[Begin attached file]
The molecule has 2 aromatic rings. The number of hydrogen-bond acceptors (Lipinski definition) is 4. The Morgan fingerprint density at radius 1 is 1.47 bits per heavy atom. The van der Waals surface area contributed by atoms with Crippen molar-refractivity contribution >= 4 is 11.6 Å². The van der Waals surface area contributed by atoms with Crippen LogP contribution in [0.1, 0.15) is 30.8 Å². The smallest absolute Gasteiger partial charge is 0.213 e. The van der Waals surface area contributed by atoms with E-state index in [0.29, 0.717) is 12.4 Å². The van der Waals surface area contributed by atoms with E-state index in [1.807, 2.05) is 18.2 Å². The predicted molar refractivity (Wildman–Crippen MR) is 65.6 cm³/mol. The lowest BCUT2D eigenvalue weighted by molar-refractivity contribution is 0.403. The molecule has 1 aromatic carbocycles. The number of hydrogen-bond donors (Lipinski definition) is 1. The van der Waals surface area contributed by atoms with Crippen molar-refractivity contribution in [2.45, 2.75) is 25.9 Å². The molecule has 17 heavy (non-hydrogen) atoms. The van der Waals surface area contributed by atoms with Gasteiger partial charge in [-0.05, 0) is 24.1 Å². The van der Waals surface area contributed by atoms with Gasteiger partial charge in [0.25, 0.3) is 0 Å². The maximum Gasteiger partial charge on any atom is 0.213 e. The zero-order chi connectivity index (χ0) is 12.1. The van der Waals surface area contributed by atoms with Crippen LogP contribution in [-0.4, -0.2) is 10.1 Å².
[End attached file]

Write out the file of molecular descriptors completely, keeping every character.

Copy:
The molecule has 2 aromatic rings. The number of hydrogen-bond acceptors (Lipinski definition) is 4. The Morgan fingerprint density at radius 1 is 1.47 bits per heavy atom. The van der Waals surface area contributed by atoms with Crippen molar-refractivity contribution >= 4 is 11.6 Å². The van der Waals surface area contributed by atoms with Crippen LogP contribution in [0.1, 0.15) is 30.8 Å². The smallest absolute Gasteiger partial charge is 0.213 e. The van der Waals surface area contributed by atoms with E-state index in [0.29, 0.717) is 12.4 Å². The van der Waals surface area contributed by atoms with E-state index in [1.807, 2.05) is 18.2 Å². The predicted molar refractivity (Wildman–Crippen MR) is 65.6 cm³/mol. The lowest BCUT2D eigenvalue weighted by molar-refractivity contribution is 0.403. The molecule has 1 aromatic carbocycles. The number of hydrogen-bond donors (Lipinski definition) is 1. The van der Waals surface area contributed by atoms with Crippen molar-refractivity contribution in [2.45, 2.75) is 25.9 Å². The molecule has 17 heavy (non-hydrogen) atoms. The van der Waals surface area contributed by atoms with Gasteiger partial charge in [-0.05, 0) is 24.1 Å². The van der Waals surface area contributed by atoms with Gasteiger partial charge in [0.25, 0.3) is 0 Å². The maximum Gasteiger partial charge on any atom is 0.213 e. The zero-order chi connectivity index (χ0) is 12.1. The van der Waals surface area contributed by atoms with Crippen LogP contribution in [-0.4, -0.2) is 10.1 Å².